Natasja Paulssen is the creative director of Dutch Rose Media, specialized in the development of creative and sustainable AR-concepts, as well as the founder of 4DR Studios, the first volumetric video studio in The Netherlands.
Dutch Rose Media stands for the craftmanship. Through knowledge, experience and taking care of the right proportions and refinement, they deliver AR-concepts of the highest possible quality.
4DR Studios is bringing soul to digital through capturing every natural motion and the subtlest details of reality in 3D.
1. How did you get your idea or concept for the business?
In 2011 I wrote a blog about a technology that I had been following for a couple of years: augmented reality. I did some research and came upon a new technology platform in the UK, which was formerly part of HP/Autonomy, a well-known search engine. A major software that was repurposed from image search to augmented reality, other than newly developed on the other side of the world in South Korea, I saw a new application of augmented reality: a man scanned a wall in a metro station. The wall showed shelves from a store and by scanning the products, he could buy them immediately. This was turning a traditional marketing channel (poster on a wall) into a sales channel. And a sales channel is much more expensive. Hence, there was money on the table!
2. What’s your company’s vision?
We want to make the world a little bit better, by using our technologies to improve the way we visualize and tell stories.
3. What is unique about your business?
We tell stories in 3D using the latest and greatest technology, combining our creative and technical skills to the max.
4. What is your biggest achievement so far?
Last year we started a volumetric capture (volcap) studio, 4DR Studios, to enhance our storytelling capabilities even further. Volcap creates film-quality 3D people that make the augmented reality experience come alive. Since there were no studios available within 600km, we decided to do it ourselves and organized the funding and implementation. Furthermore, we organized a R&D program to explore the applications for volcap, together with the Dutch ministry of trade and Regional economic fund ‘Metropool Regio Eindhoven’. In one year, we will create 20 volcap productions together with 50 national and international makers that will explore and push the boundaries of what is possible with volcap.
5. How do you see your company in 10 years?
10 years is an eternity in our business from a technical perspective. However, we will probably still be creating immersive stories using the latest and greatest technologies. We will have grown to cover more expert skills working in even more multidisciplinary teams. We will have integrated different technologies for easier use for ourselves, our clients and the audience. Our storytelling capabilities will have grown both creatively and technically to produce even more immersive and enticing stories.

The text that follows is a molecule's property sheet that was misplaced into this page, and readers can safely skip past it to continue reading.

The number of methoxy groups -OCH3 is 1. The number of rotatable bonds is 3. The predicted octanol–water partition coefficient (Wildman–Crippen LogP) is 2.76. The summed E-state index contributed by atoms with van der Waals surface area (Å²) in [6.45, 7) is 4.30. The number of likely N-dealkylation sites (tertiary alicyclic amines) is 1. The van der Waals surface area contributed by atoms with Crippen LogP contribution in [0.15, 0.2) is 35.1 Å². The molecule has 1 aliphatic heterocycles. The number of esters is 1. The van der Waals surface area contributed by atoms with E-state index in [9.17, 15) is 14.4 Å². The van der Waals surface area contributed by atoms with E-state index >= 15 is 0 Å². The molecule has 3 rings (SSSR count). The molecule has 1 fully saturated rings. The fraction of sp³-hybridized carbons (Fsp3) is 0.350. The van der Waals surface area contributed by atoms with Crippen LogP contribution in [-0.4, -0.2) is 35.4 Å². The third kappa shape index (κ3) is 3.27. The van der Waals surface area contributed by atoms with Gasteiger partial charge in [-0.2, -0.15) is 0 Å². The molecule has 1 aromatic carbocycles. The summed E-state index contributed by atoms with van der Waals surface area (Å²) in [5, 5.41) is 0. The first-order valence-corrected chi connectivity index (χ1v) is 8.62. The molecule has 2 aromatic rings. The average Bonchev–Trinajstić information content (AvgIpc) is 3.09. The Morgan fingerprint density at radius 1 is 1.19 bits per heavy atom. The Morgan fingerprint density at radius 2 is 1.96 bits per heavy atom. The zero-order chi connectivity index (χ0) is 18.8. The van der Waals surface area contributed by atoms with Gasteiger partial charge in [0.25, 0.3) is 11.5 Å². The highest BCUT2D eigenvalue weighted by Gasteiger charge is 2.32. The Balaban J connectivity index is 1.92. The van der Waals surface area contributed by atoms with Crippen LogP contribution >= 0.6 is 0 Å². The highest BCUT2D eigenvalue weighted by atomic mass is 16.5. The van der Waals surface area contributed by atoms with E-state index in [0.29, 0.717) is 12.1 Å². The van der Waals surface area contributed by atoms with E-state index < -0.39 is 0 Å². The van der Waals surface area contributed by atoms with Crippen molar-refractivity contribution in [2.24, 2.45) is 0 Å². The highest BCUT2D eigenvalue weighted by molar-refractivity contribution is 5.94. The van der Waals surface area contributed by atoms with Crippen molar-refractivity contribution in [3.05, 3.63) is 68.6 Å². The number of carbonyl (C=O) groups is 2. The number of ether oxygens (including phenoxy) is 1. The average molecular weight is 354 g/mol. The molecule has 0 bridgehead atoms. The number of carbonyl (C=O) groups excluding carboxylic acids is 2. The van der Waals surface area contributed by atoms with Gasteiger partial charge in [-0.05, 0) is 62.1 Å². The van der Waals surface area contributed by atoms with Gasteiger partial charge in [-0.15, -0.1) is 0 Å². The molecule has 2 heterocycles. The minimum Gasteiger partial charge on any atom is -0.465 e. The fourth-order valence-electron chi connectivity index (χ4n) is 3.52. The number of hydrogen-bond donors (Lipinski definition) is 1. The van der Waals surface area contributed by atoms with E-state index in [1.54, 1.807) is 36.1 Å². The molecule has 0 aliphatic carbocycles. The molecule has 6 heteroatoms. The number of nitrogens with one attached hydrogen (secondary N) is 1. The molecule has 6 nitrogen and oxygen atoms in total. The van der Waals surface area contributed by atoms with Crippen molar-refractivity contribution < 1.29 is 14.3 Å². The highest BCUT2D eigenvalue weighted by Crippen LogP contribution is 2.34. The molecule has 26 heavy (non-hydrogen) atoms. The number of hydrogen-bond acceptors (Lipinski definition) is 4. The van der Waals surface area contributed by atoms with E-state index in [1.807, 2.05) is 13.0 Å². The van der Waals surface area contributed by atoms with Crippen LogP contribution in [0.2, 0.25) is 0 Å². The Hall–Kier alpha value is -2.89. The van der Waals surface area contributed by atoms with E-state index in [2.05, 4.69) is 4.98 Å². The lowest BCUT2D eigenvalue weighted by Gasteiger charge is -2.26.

6. What are you like as an employer?
First and foremost: we all will have to work for a pretty long time before any pension comes in view. Therefore you’d better be doing something that you like. A life-work balance is incredibly important in times where online blends all time together. We will work less hours, but be more flexible. We don’t have a max number of holidays, only a minimum demand to at least have a 2-week consecutive holiday once a year. The team steers the growth & direction of the company. By expressing their future personal targets, the team sets the direction for the overall strategy.
7. What do you think are the biggest challenges facing the XR industry? How do you deal with them?
One of the biggest challenges for XR is the accessibility for the broader audience. We need many people to enjoy our productions to get things going. But how will they access content in a meaningful way? We have no YouTube, no national or commercial broadcasters, no (or hardly any) cinemas, no (or only with baby steps) generic app/browser. Individual experiences with HMD’s are hardly shareable. We see steps from both sides (both content-side and hardware-side), but there is still a serious canyon to cross.
8. How do you handle adversity and doubt?
We don’t. Our clients are within their respective markets the innovators and early adopters. If they don’t believe in what we are trying to achieve together they are not the right client.
9. If you had one piece of advice to someone just starting out in VR/AR, what would it be?
Focus. Pick a vertical market or horizontal skill and be great at what you do.
10. What is one habit you wish you could break?
Well maybe not completely break, but we often deliver much more in a project than the client is paying for, just because we want to deliver the best we can think of. Commercially this is not always the best choice, but it ensures we have many happy clients.
11. What does creativity mean to you?
The world . For us, it is finding solutions that realize a concept where others would find the technology lacking.
12. What book has inspired you the most?
OK. The moving photographs in the Harry Potter series, or perhaps the different perspectives in ‘Alice in Wonderland’, any ‘magical realism’ from Johan Daisne or Hubert Lampo. All are insanely good at creating a world that could be real. You want it to be real.
13. What do you do when you’re not at work?
I have 3 kids, 14,16 and 17 years old; and my husband and I try to coach them into being really nice people.
14. Who do you see as an inspiration in the industry? (Please name up to 3 people from the XR industry)
Marnix van Gisbergen
Cassandra de Klerck